With the onset of the global COVID-19 pandemic, the pen and paper mode of examination has been replaced by open-book examinations via online mode. But, is this transition worth the time and tension attributed by the students towards it?
One cannot deny the concatenations of changes that the world had to witness in 2020 due to the COVID-19 pandemic. From sacrificing junk food from our favourite cafeterias and savouring our dried up taste buds with lost but not forgotten home cooked food to attending formal meetings over zoom with an ironed shirt above and wrinkled pajamas below. All aspects of life; be it economic or mental was affected by the pandemic and so was the field of education. The closing down of public institutions such as schools, colleges to stop the outspread of the COVID-19 virus meant a full stop to education.
However, the full stop was erased and education continued with the aid of online classes over various platforms such as Google Meet, Zoom, etcetera. The inception of online classes paved the path for the teaching and student community to ponder upon the conduction of exams. How will the exams be held? If held, will the usual pen-paper mode be applicable? If no, then what other alternative can be used? Thus after much thought and colloquy, the alternative of open book exams through online mode was adopted by many universities across the country.
“My mama always said, life is like a box of chocolates. You never know what you’re gonna get. And then OBE happened…. and now I’m sitting here with my 8.5 CGPA looking at those 9 web page tabs where I looked for content (reference) and can’t recollect much. Trust me, shrimp was better, I miss you Bubba.” – Mikhil Wang, Hindu College, Delhi University with a ‘Forrest Gump’ reference.
My bitter relationship with Open-Book Examination started way back in Class 9 when we were supposed to solve 10 marks in the format of Open-Book Assessment. Thank the lords and CBSE for dismantling the above concept (maybe they read my mind and acknowledged how unfruitful the entire concept was) Fast forward to 2021, here I am impatiently and nervously anxious to appear for my first university level examination but unfortunately via open-book examination process and worse through online mode.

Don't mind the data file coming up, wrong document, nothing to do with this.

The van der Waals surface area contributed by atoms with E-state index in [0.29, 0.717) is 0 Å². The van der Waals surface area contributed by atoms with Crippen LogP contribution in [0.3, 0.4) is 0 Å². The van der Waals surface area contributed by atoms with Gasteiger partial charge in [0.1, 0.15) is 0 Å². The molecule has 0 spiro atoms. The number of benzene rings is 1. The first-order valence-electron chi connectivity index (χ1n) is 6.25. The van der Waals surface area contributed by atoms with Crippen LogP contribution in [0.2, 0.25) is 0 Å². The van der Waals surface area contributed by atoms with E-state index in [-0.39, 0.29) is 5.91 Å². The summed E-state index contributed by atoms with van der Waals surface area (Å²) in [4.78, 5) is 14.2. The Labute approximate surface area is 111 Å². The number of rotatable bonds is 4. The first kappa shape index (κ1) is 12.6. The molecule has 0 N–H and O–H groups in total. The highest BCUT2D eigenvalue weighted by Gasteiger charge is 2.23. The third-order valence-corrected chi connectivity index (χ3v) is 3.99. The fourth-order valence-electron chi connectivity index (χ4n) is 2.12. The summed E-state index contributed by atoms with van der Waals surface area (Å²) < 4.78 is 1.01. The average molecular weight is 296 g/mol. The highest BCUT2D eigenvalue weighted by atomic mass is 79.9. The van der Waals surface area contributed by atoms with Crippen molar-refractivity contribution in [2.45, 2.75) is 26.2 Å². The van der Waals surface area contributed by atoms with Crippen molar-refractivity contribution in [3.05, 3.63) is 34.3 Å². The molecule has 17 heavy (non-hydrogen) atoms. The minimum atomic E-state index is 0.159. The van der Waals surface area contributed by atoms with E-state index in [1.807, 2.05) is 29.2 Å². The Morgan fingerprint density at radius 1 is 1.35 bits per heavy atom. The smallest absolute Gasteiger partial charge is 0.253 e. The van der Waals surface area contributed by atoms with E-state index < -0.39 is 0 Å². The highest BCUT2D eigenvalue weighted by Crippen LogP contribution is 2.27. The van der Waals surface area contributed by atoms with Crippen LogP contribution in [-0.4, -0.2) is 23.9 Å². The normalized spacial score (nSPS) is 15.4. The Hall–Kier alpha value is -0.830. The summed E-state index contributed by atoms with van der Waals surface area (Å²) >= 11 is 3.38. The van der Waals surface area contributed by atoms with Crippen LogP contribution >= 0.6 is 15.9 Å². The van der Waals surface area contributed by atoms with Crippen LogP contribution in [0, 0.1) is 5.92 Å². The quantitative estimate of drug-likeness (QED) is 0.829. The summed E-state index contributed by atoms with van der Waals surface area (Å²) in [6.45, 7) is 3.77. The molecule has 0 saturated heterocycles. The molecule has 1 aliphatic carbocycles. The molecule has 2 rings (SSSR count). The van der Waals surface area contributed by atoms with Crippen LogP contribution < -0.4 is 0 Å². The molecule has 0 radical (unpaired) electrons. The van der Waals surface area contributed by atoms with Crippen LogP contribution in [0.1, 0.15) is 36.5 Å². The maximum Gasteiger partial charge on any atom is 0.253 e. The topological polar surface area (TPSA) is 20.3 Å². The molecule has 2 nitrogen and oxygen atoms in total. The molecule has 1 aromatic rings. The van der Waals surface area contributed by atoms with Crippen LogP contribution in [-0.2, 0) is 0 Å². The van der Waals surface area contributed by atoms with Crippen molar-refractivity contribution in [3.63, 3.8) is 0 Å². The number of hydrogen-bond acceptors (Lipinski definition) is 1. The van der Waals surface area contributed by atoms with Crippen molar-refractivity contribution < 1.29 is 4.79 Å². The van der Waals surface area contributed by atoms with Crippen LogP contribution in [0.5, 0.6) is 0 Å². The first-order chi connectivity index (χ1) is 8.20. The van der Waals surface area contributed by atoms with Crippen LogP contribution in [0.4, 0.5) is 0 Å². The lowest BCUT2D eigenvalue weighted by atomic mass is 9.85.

First things first, open-book examinations hold no meaning to test a student’s understanding capabilities if the questions are not analytical in nature and being. Direct questions possessing the requirements of merely copy-pasting from the prescribed books does not lead to a holistic development of intellect and an individual at the end. Resources, time and patience; all for jotting down from the books without understanding the concepts. Is it worth it?
Is it fruitful to move forward in academic ventures without even knowing what was taught in the previous years? The fact that the pen and paper mode is what has resulted in the development of rot learning in the education system is accepted. But, at least an effort was made by the student community to know what the concepts are and what they behold. This is completely absent in the OBE mode or better say, Out of Brain Examinations.
Thirdly, what are the answer sheets marked for in this mode of examination? Only Edward Cullen can enlighten us whether the marks in such examinations are deducted for plagiarism or the required length of answers. On another perspective if no marks are deducted from anyone, does it mean everyone tops? I wish I had the points to answer such questions.
Last but not the least, the technical aspects required for appearing in an online OBEs is what worries every student the most. The academic progressions of a student lies in a privilege that is not accessible to all the students; internet connections. Unavailability and fluctuations in internet services while downloading question papers or uploading answer sheets is every student’s worst nightmare.
I am clueless about how to prepare and what to prepare. Online classes have been quite unfavorable for me with unstable internet connections most of the time. It seems we are appearing for the OBEs by giving our time and resources just as a formal procedure to get into the next semester and not to assess our growth.
Shubhamitra Baruah, 1st year student
This is a personal rant. Differences in thought and agreements is what has led to growth of individuals, both literally and philosophically. Till then, let me still be confused and crib about the existence of OBEs.